According to deflationists, we are at the cusp of a collapse in the money supply. There are two articles I previously published titled "Diatribes of a Deflationist" and "Diatribes of a Deflationist II". I do not like to spew information contained in prior research articles because unless I see any change to an argument it is pointless to regurgitate the same information. As such refer to the archives section of this site under my name to review these and other prior material mentioned below.
Deflation implies a sharp decline in ALL broad stock market indices but is likely not going to be the case over the coming years. There is likely going to be a reversal in the broad markets in mid March as mentioned in my most recent article posted on the net titled "Hang on, the S&P is Going Higher" published in mid-November 2006, which will be met with people touting that deflation has started. This will be a much-required correction in the market; nothing has changed, except the development of the pattern and the accompanying labeling scheme and updated time frames for when the market will top out. If one checks out the Elliott Wave pattern of the S&P 500 Index, it is in a corrective pattern, which is due for a correction. I see the S&P still hitting 1500-1550, with an accompanying correction to 1150-1200 at worst. This is going to be touted as "the next leg down", "the end of the stock markets" etc. etc. but this will be an interim correction in an upleg of the S&P that will last until 2010/2011. A piece I wrote some time ago titled "S&P to 3000..........Here's How" discussed how it can continue to advance: When the S&P has a weighting of 25% oil stocks and 17-20% gold stocks a top is near and currently 5% oils and 2% precious metals, we are no where near that point yet. The S&P 500 Index is fluid, so stocks that do poorly will be replaced by others that have a rise in earnings. The coming correction in the S&P 500 Index will be a sharp correction, but it does not mean the run-up in the S&P is over.
I have seen many different articles posting different economic indicators, what works etc. but the best I have seen is Elliott Wave, particularly the version developed by Glenn Neely titled "NEOWave". I suggest anyone who is serious about learning Elliott Wave to purchase his book titled "Mastering Elliott Wave". Glenn's site is www.neowave.com and has a wealth of post-Mastering Elliott Wave material referenced in "Questions of the Week". There are numerous new developments, many of which are directly applicable to today's market and will help to prevent errors in counting. There is not a better Elliottician on the planet and if one wishes to accurately determine future market direction and positions in a bull market I suggest at least viewing Glenn's book.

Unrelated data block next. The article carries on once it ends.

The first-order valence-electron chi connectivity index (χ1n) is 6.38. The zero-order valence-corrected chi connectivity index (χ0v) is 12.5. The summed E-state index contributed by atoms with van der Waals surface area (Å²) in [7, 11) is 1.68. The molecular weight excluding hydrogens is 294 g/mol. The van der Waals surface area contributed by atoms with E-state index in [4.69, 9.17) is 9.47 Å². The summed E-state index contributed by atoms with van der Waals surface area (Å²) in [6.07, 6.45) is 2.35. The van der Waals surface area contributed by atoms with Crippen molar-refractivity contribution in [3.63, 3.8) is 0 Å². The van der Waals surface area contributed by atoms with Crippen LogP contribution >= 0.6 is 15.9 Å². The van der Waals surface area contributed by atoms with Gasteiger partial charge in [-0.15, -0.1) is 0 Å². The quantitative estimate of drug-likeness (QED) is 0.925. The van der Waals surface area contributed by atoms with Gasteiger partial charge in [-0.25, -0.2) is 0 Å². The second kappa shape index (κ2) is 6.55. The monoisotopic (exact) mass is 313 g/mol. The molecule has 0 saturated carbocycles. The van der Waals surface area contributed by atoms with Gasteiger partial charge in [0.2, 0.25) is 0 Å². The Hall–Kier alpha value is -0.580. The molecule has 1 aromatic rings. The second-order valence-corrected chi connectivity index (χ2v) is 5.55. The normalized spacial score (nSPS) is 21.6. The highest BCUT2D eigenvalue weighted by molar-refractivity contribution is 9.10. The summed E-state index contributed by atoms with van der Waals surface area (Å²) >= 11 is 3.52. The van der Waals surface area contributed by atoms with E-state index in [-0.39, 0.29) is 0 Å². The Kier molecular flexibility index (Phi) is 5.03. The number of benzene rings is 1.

There is an article I published some time ago titled "The Technical Palette" describing the methods of technical analysis I use. For those not familiar, I suggest a quick scan of this article in the archives section of this web page under "David Petch" to follow any analysis presented in the articles previously published on the net.
If deflation were to be upon us, then the price of gold should decline also, but to a lesser extent thereby retaining its purchasing power. Gold and oil stocks should also decline in price, but there is a problem with this thesis.........the commodity indices are in bull markets and are poised to head higher (as per Elliott Wave Analysis). The supply of commodities is extremely tight and by definition, higher demand with diminishing supply creates a bull market. This bull market is different however because we are nearing or past the point of Peak Oil as I described in an article "Peak Oil and What it Means to You". Peak oil translates into resource wars and wars are inflationary, period. Coupled with government deficits and numerous other reasons previously cited for inflation, that is the course of the next 4-6 years at a minimum. Remember that rising prices are a symptom of monetary expansion, it works no other way.
As the analysis of the HUI presented nearly one month ago, there is no indication of any bear market lying ahead for the HUI. In fact it is about as bullish as one can get (Side note: I changed my longer-term preferred count to reflect the alternate count, given extremely bullish news for three companies we follow, but saw no follow through in share price). Extreme bearishness of this Degree should not be seen at wave .III, but rather the termination of wave II, prior to the start of wave III. The wave structure supported my initial preferred count, but switching to the alternate count (which had some labeling changes after I actually had to sit down and do ratio analysis on wave structures to confirm the count) removes any confounding issues I initially had.
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I hope everyone has a great day and good luck with the gold bull market.